What if they have a young family? When it came to the story of the Belfast double murderer Colin Howell and his accomplice Hazel Stewart, the makers of last year’s James Nesbitt drama The Secret went one way and I went the other. I think if you keep trying to write your novel, your unconscious will lead you to the things that you need. So I had subjects but I didn’t actually have a story and I like a novel to have propulsion as well as themes. I tried not to worry about not having the story, however. But I was interested in how you get away with a crime so extreme, how you keep it a secret and, having managed this, what motivates one person to confess. Out of these conversations with myself came Stronger Than Skin. I wanted to write about a book about the creeping numbness of middle age, how, without noticing, you go from being “promising” to being that tired guy who somehow sees his Da’s face staring back from the mirror? As a writer there are two ways of dealing with an astonishing true life story: you can simply dramatise it or you can make it into something completely different. He was convicted in 2010 and is now serving a minimum of 21 years for the double murder. What if they had spent a lifetime trying to make up for it? Each novel is like wrestling with a tireless opponent, one that is also a monstrous kind of shapeshifter: one moment it’s a bull, now a leopard, now a ghost. So I kept working and yes, the unconscious led me to pick up a paper I don’t normally read. All decent writers take extreme liberties with their source material. I don’t know why. What if the co-accused was a decent person who had been drawn into something terrible when young. The real Howell and the real Stewart seem to be so unlikeable. His former lover, Hazel Stewart was found guilty of murder in 2011 and was also sentenced to life imprisonment. More fool them. Balancing these two stories was a high-wire act and, like any circus performer, I broke quite a few bones while learning how to manage it, but in the end I hope the book achieves what I set out to do – that it grips readers as a good thriller should, while …

Elton John cancels shows due to ‘potentially deadly’ infection

The singer is expected to return for his scheduled gigs at Twickenham, in London on June 3rd. I am extremely grateful to the medical team for their excellence in looking after me so well.” The affected shows were part of the Million Dollar Piano show and were due to take place at Caesars Palace in April and May, while another gig in Bakersfield, California, on May 6th was also cancelled. Sir Elton John has pulled out of a series of concerts in Las Vegas due to an “unusual bacterial infection” he contracted in South America, which left him in intensive care. “During a recent, successful tour of South America, Elton contracted a harmful and unusual bacterial infection,” the statement read. Upon returning to the UK, Elton’s doctors admitted him to hospital, where he underwent immediate treatment to remove the infection. Guardian The singer announced he was pulling out of the shows on Monday in a statement that explained that he spent two nights in intensive care and was released on April 22nd after becoming ill on a flight to the UK from Chile. Elton John also added: “I am so fortunate to have the most incredible and loyal fans and apologise for disappointing them. After spending two nights in intensive care followed by an extended stay in hospital, Elton was released from hospital.” It added that the infection was “rare and potentially deadly” but that the star’s medical team identified it quickly and that he is expected to make a full and complete recovery. “During his return flight home from Santiago, Chile he became violently ill.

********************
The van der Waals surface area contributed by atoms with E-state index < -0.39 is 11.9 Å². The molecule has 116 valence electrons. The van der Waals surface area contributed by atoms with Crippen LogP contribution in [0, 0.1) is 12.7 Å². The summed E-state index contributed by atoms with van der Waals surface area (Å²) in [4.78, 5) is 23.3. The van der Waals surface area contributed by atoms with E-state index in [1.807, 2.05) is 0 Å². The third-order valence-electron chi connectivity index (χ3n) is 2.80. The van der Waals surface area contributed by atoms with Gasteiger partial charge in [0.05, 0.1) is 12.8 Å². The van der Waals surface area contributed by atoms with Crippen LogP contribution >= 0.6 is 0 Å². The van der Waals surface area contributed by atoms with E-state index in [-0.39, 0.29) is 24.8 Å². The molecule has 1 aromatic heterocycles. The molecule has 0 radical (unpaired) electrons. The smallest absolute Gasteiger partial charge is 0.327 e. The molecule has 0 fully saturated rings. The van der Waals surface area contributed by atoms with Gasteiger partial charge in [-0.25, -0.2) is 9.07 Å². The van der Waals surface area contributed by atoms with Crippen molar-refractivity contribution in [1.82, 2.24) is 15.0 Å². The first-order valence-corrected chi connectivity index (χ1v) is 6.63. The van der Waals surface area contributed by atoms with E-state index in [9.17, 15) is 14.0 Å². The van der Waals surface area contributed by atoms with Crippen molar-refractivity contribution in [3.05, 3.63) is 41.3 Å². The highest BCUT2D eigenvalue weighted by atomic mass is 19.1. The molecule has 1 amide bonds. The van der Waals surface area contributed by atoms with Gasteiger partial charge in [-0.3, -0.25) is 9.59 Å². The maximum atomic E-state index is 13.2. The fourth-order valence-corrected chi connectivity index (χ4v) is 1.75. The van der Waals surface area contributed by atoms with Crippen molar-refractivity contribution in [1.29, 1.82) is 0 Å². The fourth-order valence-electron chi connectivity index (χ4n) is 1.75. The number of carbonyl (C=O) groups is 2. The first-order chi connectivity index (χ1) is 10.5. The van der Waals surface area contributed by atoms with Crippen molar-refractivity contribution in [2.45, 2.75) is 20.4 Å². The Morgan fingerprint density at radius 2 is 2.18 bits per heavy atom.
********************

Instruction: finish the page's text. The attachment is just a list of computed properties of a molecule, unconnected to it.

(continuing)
Life and death, night and day: the world of Mark Swords

Swords admits to having mixed feelings about it. Along with the importance of making, there’s also a clear interest in unmaking and a desire to be upfront about the nuts and bolts of how things are put together. On the one hand, he is surprised, he says, at how it is still possible to read them individually. Mediating between them is one large piece incorporating versions of some of the paintings we see on both walls. In absorbing and processing this nonstop barrage of imagery and sensation he is “being a mirror, reflecting things as they happen”. Tal R’s paintings are about his familiar Copenhagen environment. Then there is the rough-hewn character of the spaces, cobbled together, makeshift and durable, rich and poor, interiors and exteriors. Piece for piece, there are many quite brilliant paintings. Each work has been made as a single, autonomous piece and to band them together against a boldly patterned ground is to sacrifice some of that autonomy. A city is a composite, an ordered jumble of glitter and grime, of onrushing vitality and a site of abundance to the point of excess. It’s important that neither is a unified tapestry. The central piece can be seen as a study for, or perhaps a guide, to the overall show. Swords was working towards his Temple Bar show, and he was trying not to pin himself down too much. Until June 17, templebargallery.com Swords doesn’t say so, but the impact it makes is a good approximation of how one experiences the urban fabric. The bulk of the work is divided into two monumental composites, occupying opposite, east and west walls of the gallery. There’s a good chance that on a brief visit you may not see the trees for the wood. On the other, he seems a little conflicted, which is probably a healthy response to the complexity of what he has made. Theatres recur with views of audiences, proscenium arches, stages, and performers, including a magician. Gender Who should you trust and why? Printed fabric, tapestry, thread, wool, buttons, staples and found objects are all routinely pressed into service. Cities are full of leftover fragments and signs, and from time to time you suddenly notice one: an index to a whole underlying layer of past life. Theatricality of life The theatricality of city life comes across vividly, from the set-design quality of shops and salons to …